With the wealth of query tips, agent advice, and submission guidelines out there, you’ve probably honed your query to the finest point. You’ve had it proofread and polished. Maybe this isn’t even your first go, maybe this is the third or fourth time you’ve drafted a query letter. You’ve researched literary agencies extensively. At this point you’re not worried about the basics, you know what you’re doing.
But the finer points still nag you. Like do you include that short story that was published six years ago? Or do you put the comp titles at the beginning or the end? And, the question that seems to come up again and again, agent personalization, how much is too much?
(For those of you new to the query trenches: Agent personalization means that you have researched said agent before querying them, and you indicate this in the query.)
In this current age of social media, it’s hard to know where the line is. Agent X is always posting pictures of her beloved cat, and you also love cats, so why not mention Mr. Whiskers? But then Agent Y is tweeting about that creepy vibe he got from the author who mentioned his dog’s name. Did you say too much? (Probably yes you did.)
To prevent yourself from getting into the creepster zone, remember this. Literary agents have online personas. We want authors to find us, to know about us AS LITERARY AGENTS. So if Agent X is posting pictures of her cat on her public agent profile, and engaging with authors about her pet, and your book happens to be about cats, then by all means, mention Mr. Whiskers. (For example, I make my love of Doctor Who widely known, because I would love to find a project that has a similar vibe.)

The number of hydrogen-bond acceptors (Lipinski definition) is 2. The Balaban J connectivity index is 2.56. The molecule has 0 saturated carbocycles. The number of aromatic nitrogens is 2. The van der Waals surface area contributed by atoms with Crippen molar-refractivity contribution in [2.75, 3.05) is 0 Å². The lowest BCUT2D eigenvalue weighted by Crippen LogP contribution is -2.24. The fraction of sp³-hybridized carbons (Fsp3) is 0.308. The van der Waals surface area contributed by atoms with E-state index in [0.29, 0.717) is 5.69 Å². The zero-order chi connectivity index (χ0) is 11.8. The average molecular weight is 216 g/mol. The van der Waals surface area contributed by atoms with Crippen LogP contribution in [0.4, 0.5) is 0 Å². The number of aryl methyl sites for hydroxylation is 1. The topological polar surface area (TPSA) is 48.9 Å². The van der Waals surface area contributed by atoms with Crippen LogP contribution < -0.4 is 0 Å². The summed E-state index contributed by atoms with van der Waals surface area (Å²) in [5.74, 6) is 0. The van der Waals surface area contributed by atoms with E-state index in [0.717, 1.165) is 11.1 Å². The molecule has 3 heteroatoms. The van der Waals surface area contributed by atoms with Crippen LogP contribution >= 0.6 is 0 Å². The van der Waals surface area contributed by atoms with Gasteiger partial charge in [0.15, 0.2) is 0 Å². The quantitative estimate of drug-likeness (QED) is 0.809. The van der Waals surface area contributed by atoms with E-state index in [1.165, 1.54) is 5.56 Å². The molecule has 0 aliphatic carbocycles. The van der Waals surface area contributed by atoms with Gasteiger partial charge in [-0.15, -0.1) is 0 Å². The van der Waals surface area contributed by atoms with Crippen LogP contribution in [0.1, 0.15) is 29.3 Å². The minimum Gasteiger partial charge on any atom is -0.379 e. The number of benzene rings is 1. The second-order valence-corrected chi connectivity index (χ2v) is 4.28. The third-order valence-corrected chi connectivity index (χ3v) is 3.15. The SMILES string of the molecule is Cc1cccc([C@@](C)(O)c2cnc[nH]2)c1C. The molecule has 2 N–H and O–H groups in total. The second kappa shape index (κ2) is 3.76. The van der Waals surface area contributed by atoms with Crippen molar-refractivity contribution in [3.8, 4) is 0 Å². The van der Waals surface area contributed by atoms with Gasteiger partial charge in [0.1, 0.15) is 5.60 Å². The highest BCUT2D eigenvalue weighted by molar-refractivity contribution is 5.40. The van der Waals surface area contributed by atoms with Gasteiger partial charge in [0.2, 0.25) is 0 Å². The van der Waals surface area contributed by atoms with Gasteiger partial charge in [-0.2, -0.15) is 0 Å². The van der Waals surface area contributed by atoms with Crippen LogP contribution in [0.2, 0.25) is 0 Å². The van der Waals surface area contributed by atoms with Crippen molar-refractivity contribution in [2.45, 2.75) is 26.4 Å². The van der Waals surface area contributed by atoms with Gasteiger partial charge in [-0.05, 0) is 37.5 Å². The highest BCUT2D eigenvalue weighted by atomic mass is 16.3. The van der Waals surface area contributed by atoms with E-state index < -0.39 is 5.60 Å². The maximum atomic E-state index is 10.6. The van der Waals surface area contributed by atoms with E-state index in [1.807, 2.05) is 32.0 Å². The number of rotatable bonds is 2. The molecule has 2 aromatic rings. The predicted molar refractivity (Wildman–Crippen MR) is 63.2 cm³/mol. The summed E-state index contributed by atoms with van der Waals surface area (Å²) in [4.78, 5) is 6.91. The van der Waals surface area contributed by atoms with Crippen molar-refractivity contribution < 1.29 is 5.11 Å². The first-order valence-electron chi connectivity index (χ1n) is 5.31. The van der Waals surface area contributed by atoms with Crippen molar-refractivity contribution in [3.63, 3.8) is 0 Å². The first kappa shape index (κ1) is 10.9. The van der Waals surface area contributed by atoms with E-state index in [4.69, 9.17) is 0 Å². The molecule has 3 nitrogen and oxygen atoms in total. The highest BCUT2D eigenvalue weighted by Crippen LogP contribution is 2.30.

But if Agent Y posted pictures of his dog on his personal page, even if it’s “public” better to leave it alone. Because although we agents understand that some authors will go to extensive lengths to research us, we do have personal boundaries and want them respected. Agent Y may be a more private person than Agent X, and if you can’t find any information about him other than what genres he represents, that’s okay. All you need to personalize his query is:
“As you represent [genre], I think you will be interested in my 75k [same genre] novel entitled XXX.”
That’s it. You’ve personalized the letter. Far more than average actually.
Pssst. This personalization will work for Agent X as well.